The current economic climate has been challenging for privately held companies seeking to raise growth capital. Several factors have contributed to the recent contraction in fundraising, including high interest rates, reduced access to capital, a decline in valuation multiples, and an unfavorable outlook for exits.
Given this market environment, companies seeking to attract new capital have increasingly had to conduct down rounds, equity financings at lower company valuations than in prior rounds. Our Goodwin Deal Database indicates the percentage of down rounds has risen steadily for six quarters (see chart).
Down rounds seem poised to continue to rise in the near future as companies that could delay an equity financing round in the current market by tapping existing cash runway from prior financings or accessing short-term bridge capital may soon have no choice but to capitulate and seek additional investor capital at a low valuation.
In this environment, it is no surprise that growth financing terms have become more favorable to investors. Below, we examine some terms that growth equity investors have been seeking in the current market, both to bridge valuation gaps between companies and investors and to correct potential misalignment between new and existing investors.
Consent Rights: Enhancing Investor Control
Preferred investors typically obtain protective provisions, also known as veto or block rights, that subject certain company actions to the approval of preferred stockholders voting as a class. In the current environment, investors are seeking more control over governance and operational matters, relative to years past. They often want exclusive rights at the investor level to approve proposals related to certain strategic actions, as well as additional consent rights at the board level over operational matters.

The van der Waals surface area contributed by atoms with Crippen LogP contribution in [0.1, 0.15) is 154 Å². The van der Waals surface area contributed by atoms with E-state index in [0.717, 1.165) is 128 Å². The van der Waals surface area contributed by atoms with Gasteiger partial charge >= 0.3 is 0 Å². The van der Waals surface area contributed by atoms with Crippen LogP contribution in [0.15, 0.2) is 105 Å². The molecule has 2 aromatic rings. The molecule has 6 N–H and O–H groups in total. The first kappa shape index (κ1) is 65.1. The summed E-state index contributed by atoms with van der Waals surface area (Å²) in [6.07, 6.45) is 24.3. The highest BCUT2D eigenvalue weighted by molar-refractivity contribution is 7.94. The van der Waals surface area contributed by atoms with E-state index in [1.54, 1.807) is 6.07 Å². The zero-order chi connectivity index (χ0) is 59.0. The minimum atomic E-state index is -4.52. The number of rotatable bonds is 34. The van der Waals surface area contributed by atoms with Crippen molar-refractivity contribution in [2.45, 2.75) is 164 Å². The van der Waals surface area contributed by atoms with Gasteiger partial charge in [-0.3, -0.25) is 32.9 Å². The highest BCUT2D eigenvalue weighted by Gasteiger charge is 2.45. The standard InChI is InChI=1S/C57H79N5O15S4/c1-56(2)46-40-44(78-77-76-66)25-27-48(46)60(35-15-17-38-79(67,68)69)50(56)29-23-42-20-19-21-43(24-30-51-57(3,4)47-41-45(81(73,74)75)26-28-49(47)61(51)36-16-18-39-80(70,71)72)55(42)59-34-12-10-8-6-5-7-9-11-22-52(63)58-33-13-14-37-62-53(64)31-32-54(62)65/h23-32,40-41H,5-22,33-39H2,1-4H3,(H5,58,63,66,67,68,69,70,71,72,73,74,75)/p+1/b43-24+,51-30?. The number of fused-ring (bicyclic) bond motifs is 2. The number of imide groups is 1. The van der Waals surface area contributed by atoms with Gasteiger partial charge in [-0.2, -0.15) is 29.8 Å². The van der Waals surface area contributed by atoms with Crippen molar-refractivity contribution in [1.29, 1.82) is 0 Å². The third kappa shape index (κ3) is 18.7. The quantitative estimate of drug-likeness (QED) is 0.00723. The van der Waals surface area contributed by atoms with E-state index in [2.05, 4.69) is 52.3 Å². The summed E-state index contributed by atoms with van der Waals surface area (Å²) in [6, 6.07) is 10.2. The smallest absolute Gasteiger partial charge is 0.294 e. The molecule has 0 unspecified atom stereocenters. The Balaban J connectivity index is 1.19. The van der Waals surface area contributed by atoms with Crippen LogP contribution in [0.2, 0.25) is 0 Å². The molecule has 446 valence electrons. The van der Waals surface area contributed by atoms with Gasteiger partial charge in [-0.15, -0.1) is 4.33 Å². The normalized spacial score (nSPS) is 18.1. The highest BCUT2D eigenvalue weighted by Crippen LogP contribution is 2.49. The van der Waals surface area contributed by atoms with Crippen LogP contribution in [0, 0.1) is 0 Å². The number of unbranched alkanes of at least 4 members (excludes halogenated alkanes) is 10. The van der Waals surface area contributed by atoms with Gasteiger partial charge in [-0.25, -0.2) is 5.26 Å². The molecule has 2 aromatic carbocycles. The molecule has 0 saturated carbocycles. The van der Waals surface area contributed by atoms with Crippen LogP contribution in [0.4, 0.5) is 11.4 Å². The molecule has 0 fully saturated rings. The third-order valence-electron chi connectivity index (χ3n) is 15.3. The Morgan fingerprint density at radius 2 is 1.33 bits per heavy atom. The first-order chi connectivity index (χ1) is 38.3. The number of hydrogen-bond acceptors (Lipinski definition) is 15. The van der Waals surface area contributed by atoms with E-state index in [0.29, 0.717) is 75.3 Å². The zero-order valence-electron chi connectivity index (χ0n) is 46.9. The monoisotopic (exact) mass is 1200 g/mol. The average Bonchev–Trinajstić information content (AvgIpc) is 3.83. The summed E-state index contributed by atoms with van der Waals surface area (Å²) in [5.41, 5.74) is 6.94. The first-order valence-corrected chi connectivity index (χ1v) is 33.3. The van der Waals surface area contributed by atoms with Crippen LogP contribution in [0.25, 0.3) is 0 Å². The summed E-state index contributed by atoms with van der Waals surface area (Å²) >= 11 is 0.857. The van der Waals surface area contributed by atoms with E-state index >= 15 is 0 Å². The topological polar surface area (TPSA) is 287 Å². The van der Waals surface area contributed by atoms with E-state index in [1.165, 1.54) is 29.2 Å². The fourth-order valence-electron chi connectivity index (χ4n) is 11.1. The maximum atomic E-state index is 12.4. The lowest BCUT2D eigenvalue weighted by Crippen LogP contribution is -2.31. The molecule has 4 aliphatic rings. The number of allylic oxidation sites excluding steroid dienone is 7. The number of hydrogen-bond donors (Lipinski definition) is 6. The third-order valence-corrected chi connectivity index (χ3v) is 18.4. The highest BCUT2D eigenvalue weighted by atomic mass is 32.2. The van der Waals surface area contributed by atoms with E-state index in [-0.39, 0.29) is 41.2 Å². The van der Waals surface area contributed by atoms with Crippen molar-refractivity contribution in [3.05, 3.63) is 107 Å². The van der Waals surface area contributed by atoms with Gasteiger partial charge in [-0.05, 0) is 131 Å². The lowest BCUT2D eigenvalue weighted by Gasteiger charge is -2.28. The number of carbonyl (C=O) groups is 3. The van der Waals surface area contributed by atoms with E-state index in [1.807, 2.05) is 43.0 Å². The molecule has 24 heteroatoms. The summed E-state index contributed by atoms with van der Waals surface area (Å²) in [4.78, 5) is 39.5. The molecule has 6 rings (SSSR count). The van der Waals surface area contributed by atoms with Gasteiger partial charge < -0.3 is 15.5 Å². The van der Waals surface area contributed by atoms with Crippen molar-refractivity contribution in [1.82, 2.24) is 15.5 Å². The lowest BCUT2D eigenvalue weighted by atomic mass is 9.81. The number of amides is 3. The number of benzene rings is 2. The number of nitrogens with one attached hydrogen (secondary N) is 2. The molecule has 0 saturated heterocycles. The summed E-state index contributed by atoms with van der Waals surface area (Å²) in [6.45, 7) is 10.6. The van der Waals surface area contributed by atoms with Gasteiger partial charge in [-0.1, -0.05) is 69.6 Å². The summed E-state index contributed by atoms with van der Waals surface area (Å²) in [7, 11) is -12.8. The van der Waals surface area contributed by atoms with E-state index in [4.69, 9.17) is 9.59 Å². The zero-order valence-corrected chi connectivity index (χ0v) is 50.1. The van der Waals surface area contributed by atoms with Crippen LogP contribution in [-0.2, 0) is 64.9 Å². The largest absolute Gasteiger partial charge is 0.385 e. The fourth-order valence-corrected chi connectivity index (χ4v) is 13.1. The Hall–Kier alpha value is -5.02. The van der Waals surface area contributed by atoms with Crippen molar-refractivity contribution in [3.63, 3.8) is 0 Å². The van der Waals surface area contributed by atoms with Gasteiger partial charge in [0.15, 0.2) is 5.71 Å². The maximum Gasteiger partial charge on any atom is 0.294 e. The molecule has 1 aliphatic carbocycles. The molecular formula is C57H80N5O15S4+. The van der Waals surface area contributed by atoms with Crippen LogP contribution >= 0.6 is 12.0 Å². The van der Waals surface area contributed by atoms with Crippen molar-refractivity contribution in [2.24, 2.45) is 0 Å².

This may be due in part to the challenge investors have historically faced in their efforts to influence management during previous downturns, even when they had substantial stakes. Many growth investors are now eager to shift the power dynamic in connection with new financings. By strengthening their say in operational matters—especially through the power to approve or veto annual budgets, the hiring and firing of senior executives, and changes to executive compensation—investors can increase their ability to keep a company focused on the critical aspects of its business plan during times of economic uncertainty.
Enhanced consent rights can also help bridge potential gaps in expectations between a company’s new investors and its existing investors. New investors generally prioritize a company’s long-term performance and sustained profitability, while existing investors, who may have invested in a prior round at a higher valuation, may be more concerned with the company’s growth outlook, with an eye toward an exit in the near term. These protections can provide new investors additional comfort that companies will not pursue strategic opportunities that may not be optimal over the full life cycle of their investment.
Pay-to-Play Provisions: Incentivizing Investor Commitment
Pay-to-play provisions encourage a company’s existing investors to continue investing in the company, especially during economic downturns. They offer investors a stick and carrot by penalizing investors who do not participate in new rounds (typically by converting their preferred holdings to common stock) or rewarding those that do (typically by issuing them a senior class of preferred equity).